Lean helps hospital and its rural medical center standardize processes together

Thursday, October 29, 2015

Peg MadsenWhen Pulaski Memorial Hospital established a rural health clinic with recently acquired independent physicians and nurse practitioners, the Winamac, Ind.-based critical access hospital’s administrators began to realize that the hospital and rural medical office building staff needed to work together as a team to standardize processes.

Purdue Healthcare Advisors (PHA) was engaged to initiate a Rapid Improvement Event (RIE) focused on order processing between the hospital and clinic.  PHA spent several days on-site educating the newly formed, ten-member Lean Team on lean principles prior to guiding them in defining their project charter. The team agreed to focus efforts on more complex diagnostic testing orders including magnetic resonance imaging (MRI), computerized tomography (CT), and nuclear medicine. 

“As we discussed what we wanted to achieve from the Lean project, the team agreed to focus on things that brought value to the patient, such as reducing the amount of time patients waited prior to diagnostic testing,” said Patient Administration Director Peg Madsen. “We wanted to eliminate the possibility for insurance precertification errors that would delay testing, and we wanted to improve the process from the time patient arrived at the hospital to the time their testing was complete.”

That meant orders for diagnostic testing needed to be precertifed and those “precerts” needed to match the actual procedure the patients received when they arrived for the test.  If not, this caused test delays for the patient and potential insurance denials of payment.  Patients also needed timely pre-testing prep instructions (what not to eat, what meds to stop, etc.).  Challenges included different computer systems in the hospital and clinic as well as orders not readily accessible to multiple departments.  The team used a lean tool called a SIPOCS to identify suppliers and customers, and to produce baseline measures and goals. A swim lane diagram helped visually distinguish job duties and responsibilities in the process.

As implementation got underway, initial solutions identified the need for the timely sharing of physician orders between departments, which required the purchase of a desktop scanner for the precertification area.  Improving software functionality, however, was not so simple and required significant assistance from the IT administrator, who was added as a permanent member of the team.   The IT administrator worked closely with the providers and clinic patient information system professionals to create system prompts and large fields for free-form text in the clinic’s software order system.  Now the system prompts the physician for contraindications, such as possible allergies associated with test dyes, and physicians were able to add additional comments to clarify their orders for the scheduler and diagnostic lab personnel.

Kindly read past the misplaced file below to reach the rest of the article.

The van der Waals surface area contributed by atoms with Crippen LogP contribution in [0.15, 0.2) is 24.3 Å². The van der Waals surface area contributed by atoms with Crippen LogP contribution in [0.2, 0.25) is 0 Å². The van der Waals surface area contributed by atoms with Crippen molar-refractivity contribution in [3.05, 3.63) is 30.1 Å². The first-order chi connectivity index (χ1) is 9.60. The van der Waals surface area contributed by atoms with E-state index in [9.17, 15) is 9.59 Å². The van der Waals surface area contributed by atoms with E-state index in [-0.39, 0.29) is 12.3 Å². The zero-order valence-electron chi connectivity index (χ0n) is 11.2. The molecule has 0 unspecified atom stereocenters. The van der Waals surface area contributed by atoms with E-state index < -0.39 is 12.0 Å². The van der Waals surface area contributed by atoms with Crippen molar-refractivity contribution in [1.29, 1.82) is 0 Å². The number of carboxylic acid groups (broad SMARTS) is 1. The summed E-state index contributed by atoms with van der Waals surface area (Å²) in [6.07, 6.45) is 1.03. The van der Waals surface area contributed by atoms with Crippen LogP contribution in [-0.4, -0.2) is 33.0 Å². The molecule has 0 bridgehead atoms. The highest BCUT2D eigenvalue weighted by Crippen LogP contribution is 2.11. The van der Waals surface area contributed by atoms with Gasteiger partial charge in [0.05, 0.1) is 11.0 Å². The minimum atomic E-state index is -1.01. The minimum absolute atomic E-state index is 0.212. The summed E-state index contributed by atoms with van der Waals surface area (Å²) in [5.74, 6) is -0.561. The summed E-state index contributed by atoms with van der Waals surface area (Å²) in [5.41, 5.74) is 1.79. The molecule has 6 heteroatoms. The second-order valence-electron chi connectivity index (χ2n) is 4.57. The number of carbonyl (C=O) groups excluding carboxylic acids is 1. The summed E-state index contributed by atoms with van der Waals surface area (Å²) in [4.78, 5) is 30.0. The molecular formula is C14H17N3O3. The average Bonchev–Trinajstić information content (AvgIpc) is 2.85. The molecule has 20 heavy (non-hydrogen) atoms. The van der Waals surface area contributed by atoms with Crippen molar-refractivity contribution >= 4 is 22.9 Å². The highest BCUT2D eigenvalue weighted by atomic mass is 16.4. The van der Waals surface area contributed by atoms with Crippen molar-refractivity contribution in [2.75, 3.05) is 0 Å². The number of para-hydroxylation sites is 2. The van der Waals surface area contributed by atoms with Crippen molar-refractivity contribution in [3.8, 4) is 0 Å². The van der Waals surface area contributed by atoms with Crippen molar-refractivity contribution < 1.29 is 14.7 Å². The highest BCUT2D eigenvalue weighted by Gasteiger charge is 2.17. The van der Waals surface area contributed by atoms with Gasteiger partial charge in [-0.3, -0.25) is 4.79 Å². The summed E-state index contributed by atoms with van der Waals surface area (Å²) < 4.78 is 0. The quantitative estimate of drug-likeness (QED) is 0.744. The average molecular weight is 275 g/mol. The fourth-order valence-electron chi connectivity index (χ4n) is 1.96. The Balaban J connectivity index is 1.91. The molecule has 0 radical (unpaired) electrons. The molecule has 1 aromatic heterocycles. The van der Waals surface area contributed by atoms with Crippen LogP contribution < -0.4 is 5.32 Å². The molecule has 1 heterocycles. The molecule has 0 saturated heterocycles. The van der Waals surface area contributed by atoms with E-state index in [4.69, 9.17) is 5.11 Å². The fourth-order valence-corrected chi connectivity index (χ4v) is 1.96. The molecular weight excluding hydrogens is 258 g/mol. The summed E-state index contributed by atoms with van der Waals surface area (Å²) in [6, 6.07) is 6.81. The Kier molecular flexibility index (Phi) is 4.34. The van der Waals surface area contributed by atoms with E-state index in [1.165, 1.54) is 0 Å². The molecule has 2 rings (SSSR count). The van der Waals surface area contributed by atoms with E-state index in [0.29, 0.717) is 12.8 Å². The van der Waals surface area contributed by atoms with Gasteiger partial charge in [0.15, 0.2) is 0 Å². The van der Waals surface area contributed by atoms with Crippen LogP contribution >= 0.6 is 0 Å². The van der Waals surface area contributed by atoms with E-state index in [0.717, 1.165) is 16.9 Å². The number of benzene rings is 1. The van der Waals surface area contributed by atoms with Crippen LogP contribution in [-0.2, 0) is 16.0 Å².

As a result of the improvements, patient registration time at Pulaski Memorial was reduced from 6 to 4.5 minutes on average; wait times in the diagnostic lab dropped from 19 to 5.8 minutes average; and precertification errors went from 36 down to 2 during the revenue cycle. Overall patient satisfaction for the procedures rose from an average of 71% to almost 90%. Since the completion of this lean initiative, process improvements have expanded to diagnostic testing orders involving ultrasounds and mammograms. 


Writer: Jeanine Parsch, 765-496-7583, jeanine@purdue.edu

Tags: Process & Cost Improvement (Lean)

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